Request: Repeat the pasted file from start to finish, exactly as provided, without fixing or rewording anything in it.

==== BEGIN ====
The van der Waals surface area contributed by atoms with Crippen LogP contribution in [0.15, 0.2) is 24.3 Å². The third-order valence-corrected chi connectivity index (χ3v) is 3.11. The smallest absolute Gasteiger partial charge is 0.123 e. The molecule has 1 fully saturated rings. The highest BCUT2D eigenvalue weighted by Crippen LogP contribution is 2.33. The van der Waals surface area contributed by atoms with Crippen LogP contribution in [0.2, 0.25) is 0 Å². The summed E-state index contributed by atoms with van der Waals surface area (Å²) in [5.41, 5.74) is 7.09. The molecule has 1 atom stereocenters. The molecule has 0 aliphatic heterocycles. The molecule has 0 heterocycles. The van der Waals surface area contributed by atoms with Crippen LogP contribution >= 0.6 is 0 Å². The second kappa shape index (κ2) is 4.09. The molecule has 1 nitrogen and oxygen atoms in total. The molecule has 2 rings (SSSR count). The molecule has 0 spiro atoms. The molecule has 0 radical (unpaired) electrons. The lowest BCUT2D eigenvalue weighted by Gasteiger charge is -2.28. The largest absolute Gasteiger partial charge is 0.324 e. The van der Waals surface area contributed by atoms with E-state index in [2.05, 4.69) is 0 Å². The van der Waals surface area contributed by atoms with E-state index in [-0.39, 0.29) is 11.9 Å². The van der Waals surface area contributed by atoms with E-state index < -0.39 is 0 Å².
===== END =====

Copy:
The van der Waals surface area contributed by atoms with Crippen LogP contribution in [0.15, 0.2) is 24.3 Å². The third-order valence-corrected chi connectivity index (χ3v) is 3.11. The smallest absolute Gasteiger partial charge is 0.123 e. The molecule has 1 fully saturated rings. The highest BCUT2D eigenvalue weighted by Crippen LogP contribution is 2.33. The van der Waals surface area contributed by atoms with Crippen LogP contribution in [0.2, 0.25) is 0 Å². The summed E-state index contributed by atoms with van der Waals surface area (Å²) in [5.41, 5.74) is 7.09. The molecule has 1 atom stereocenters. The molecule has 0 aliphatic heterocycles. The molecule has 0 heterocycles. The van der Waals surface area contributed by atoms with Crippen LogP contribution >= 0.6 is 0 Å². The second kappa shape index (κ2) is 4.09. The molecule has 1 nitrogen and oxygen atoms in total. The molecule has 2 rings (SSSR count). The molecule has 0 spiro atoms. The molecule has 0 radical (unpaired) electrons. The lowest BCUT2D eigenvalue weighted by Gasteiger charge is -2.28. The largest absolute Gasteiger partial charge is 0.324 e. The van der Waals surface area contributed by atoms with E-state index in [2.05, 4.69) is 0 Å². The van der Waals surface area contributed by atoms with E-state index in [-0.39, 0.29) is 11.9 Å². The van der Waals surface area contributed by atoms with E-state index < -0.39 is 0 Å².